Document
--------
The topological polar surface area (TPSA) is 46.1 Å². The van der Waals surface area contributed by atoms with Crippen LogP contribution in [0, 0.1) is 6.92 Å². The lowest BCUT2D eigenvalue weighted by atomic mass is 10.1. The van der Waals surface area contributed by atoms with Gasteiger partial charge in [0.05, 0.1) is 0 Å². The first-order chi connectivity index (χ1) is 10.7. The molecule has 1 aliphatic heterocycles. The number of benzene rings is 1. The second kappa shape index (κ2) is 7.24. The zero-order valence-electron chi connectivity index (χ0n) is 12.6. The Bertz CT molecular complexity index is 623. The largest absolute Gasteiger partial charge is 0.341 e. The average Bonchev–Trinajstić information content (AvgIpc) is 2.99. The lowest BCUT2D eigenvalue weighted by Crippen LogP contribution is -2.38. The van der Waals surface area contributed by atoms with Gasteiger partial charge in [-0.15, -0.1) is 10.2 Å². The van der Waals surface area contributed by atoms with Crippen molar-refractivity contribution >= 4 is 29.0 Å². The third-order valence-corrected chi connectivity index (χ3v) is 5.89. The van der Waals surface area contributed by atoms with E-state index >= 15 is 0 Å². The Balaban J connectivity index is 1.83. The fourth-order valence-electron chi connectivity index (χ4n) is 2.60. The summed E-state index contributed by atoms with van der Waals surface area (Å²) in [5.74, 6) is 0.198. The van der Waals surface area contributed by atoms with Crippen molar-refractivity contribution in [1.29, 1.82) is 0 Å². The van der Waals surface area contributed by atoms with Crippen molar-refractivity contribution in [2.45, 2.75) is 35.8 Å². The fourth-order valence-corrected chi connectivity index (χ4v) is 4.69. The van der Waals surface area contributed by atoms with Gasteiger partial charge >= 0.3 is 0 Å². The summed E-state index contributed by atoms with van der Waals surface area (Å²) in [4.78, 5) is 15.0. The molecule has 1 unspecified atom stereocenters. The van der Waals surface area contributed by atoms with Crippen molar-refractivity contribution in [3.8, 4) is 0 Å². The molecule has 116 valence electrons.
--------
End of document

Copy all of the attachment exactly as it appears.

The topological polar surface area (TPSA) is 46.1 Å². The van der Waals surface area contributed by atoms with Crippen LogP contribution in [0, 0.1) is 6.92 Å². The lowest BCUT2D eigenvalue weighted by atomic mass is 10.1. The van der Waals surface area contributed by atoms with Gasteiger partial charge in [0.05, 0.1) is 0 Å². The first-order chi connectivity index (χ1) is 10.7. The molecule has 1 aliphatic heterocycles. The number of benzene rings is 1. The second kappa shape index (κ2) is 7.24. The zero-order valence-electron chi connectivity index (χ0n) is 12.6. The Bertz CT molecular complexity index is 623. The largest absolute Gasteiger partial charge is 0.341 e. The average Bonchev–Trinajstić information content (AvgIpc) is 2.99. The lowest BCUT2D eigenvalue weighted by Crippen LogP contribution is -2.38. The van der Waals surface area contributed by atoms with Gasteiger partial charge in [-0.15, -0.1) is 10.2 Å². The van der Waals surface area contributed by atoms with Crippen molar-refractivity contribution >= 4 is 29.0 Å². The third-order valence-corrected chi connectivity index (χ3v) is 5.89. The van der Waals surface area contributed by atoms with E-state index >= 15 is 0 Å². The Balaban J connectivity index is 1.83. The fourth-order valence-electron chi connectivity index (χ4n) is 2.60. The summed E-state index contributed by atoms with van der Waals surface area (Å²) in [5.74, 6) is 0.198. The van der Waals surface area contributed by atoms with Crippen molar-refractivity contribution in [1.29, 1.82) is 0 Å². The van der Waals surface area contributed by atoms with Crippen molar-refractivity contribution in [2.45, 2.75) is 35.8 Å². The fourth-order valence-corrected chi connectivity index (χ4v) is 4.69. The van der Waals surface area contributed by atoms with Gasteiger partial charge >= 0.3 is 0 Å². The summed E-state index contributed by atoms with van der Waals surface area (Å²) in [4.78, 5) is 15.0. The molecule has 1 unspecified atom stereocenters. The van der Waals surface area contributed by atoms with Crippen molar-refractivity contribution in [3.8, 4) is 0 Å². The molecule has 116 valence electrons.